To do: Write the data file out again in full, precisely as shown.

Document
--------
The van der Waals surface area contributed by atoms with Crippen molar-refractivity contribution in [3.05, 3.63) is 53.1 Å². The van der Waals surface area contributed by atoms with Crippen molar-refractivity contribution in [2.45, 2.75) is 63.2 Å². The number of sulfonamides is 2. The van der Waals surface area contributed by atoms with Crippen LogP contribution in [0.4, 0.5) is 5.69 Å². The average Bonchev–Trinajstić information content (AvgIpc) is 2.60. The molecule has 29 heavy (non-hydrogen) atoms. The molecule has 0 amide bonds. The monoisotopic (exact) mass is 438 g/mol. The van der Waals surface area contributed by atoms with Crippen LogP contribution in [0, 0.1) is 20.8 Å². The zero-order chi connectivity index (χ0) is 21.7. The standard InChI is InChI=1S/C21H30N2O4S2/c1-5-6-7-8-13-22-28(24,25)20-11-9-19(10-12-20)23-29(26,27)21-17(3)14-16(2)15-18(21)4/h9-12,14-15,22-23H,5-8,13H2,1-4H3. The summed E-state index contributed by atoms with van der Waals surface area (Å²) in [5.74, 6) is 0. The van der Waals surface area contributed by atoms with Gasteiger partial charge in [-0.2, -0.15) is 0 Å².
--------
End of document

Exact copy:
The van der Waals surface area contributed by atoms with Crippen molar-refractivity contribution in [3.05, 3.63) is 53.1 Å². The van der Waals surface area contributed by atoms with Crippen molar-refractivity contribution in [2.45, 2.75) is 63.2 Å². The number of sulfonamides is 2. The van der Waals surface area contributed by atoms with Crippen LogP contribution in [0.4, 0.5) is 5.69 Å². The average Bonchev–Trinajstić information content (AvgIpc) is 2.60. The molecule has 29 heavy (non-hydrogen) atoms. The molecule has 0 amide bonds. The monoisotopic (exact) mass is 438 g/mol. The van der Waals surface area contributed by atoms with Crippen LogP contribution in [0, 0.1) is 20.8 Å². The zero-order chi connectivity index (χ0) is 21.7. The standard InChI is InChI=1S/C21H30N2O4S2/c1-5-6-7-8-13-22-28(24,25)20-11-9-19(10-12-20)23-29(26,27)21-17(3)14-16(2)15-18(21)4/h9-12,14-15,22-23H,5-8,13H2,1-4H3. The summed E-state index contributed by atoms with van der Waals surface area (Å²) in [5.74, 6) is 0. The van der Waals surface area contributed by atoms with Gasteiger partial charge in [-0.2, -0.15) is 0 Å².